What Is Mortgage Forbearance? Know Your Options 

Nearly 88 percent of home buyers will use a mortgage in order to finance their purchases. Of these individuals, just under 90 percent of them will opt for a 30-year mortgage term.

The next common mortgage term is 15 years, but this is only used by about six percent of home buyers. These are far from the only choices as your mortgage term could also be for 10, 20, 25, 40, or even 50 years. 

Regardless of your mortgage term length, there are going to be plenty of financial ups and downs over the years. You could get a promotion at your job or be laid off. You might receive a large inheritance or rack up expensive medical bills. It’s possible that a worldwide pandemic hits like COVID-19 did back in 2020. 

The point is the future is unpredictable, and you might find yourself falling behind on your mortgage payments. Fortunately, there are plenty of options that can help to get you back on track with your mortgage. One of the most popular options is to request a mortgage forbearance.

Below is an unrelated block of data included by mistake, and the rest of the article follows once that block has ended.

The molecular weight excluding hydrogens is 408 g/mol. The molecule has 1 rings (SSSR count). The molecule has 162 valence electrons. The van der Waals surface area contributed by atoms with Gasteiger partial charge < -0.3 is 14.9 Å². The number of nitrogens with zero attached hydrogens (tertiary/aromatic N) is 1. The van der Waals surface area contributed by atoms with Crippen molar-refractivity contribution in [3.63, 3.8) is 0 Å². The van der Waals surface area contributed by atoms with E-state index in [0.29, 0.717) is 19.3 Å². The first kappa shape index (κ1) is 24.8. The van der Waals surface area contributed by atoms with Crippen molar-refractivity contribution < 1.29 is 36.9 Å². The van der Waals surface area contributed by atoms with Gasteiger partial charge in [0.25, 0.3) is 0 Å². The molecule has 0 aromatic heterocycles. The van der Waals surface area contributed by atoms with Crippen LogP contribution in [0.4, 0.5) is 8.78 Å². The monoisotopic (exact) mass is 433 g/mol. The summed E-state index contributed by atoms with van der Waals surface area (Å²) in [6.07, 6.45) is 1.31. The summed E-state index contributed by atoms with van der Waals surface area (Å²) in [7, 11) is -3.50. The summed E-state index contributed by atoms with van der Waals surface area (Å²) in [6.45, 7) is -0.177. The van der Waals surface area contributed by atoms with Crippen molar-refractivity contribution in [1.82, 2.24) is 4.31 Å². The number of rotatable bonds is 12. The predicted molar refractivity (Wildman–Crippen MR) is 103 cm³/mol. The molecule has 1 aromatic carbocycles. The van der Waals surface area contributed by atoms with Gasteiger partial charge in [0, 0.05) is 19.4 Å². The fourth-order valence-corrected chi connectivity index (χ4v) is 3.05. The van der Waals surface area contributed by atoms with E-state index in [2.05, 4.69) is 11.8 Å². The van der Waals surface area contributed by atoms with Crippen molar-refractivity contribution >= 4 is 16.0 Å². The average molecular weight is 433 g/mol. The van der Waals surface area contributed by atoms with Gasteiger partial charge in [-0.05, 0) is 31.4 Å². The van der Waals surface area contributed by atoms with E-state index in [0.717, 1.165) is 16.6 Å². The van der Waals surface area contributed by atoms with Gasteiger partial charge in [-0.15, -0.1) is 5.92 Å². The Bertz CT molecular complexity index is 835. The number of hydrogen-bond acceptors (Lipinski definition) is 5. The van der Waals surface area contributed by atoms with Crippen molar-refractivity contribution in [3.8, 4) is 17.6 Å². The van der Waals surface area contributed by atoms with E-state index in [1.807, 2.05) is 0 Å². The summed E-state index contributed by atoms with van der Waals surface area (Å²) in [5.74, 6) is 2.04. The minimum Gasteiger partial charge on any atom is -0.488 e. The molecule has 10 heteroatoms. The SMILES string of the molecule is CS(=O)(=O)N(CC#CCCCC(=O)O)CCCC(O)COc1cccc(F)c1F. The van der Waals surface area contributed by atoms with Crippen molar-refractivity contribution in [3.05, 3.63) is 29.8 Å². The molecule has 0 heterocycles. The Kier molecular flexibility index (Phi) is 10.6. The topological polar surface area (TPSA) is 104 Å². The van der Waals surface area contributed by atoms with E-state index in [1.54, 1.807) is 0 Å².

What Does Mortgage Forbearance Mean? 

A mortgage forbearance is an agreement between a homeowner and their mortgage lender. During a specified period of time, the lender won’t require any monthly payments to be made. 

In addition, they won’t report these missed payments to credit bureaus or attempt to foreclose on the home. However, most mortgage forbearance agreements do come with an interest penalty that will be tacked on to each missed payment. 

The exact details of a mortgage forbearance can vary significantly. Some agreements might last for a few months, but others might last for longer than a year. Eventually, the forbearance period will end. Then, the total principal, interest, taxes, and insurance will be due as a lump sum.

When Should You Seek a Mortgage Forbearance? 

Using a mortgage forbearance can be very helpful for anyone that’s falling behind on their monthly payments due to a temporary financial hardship.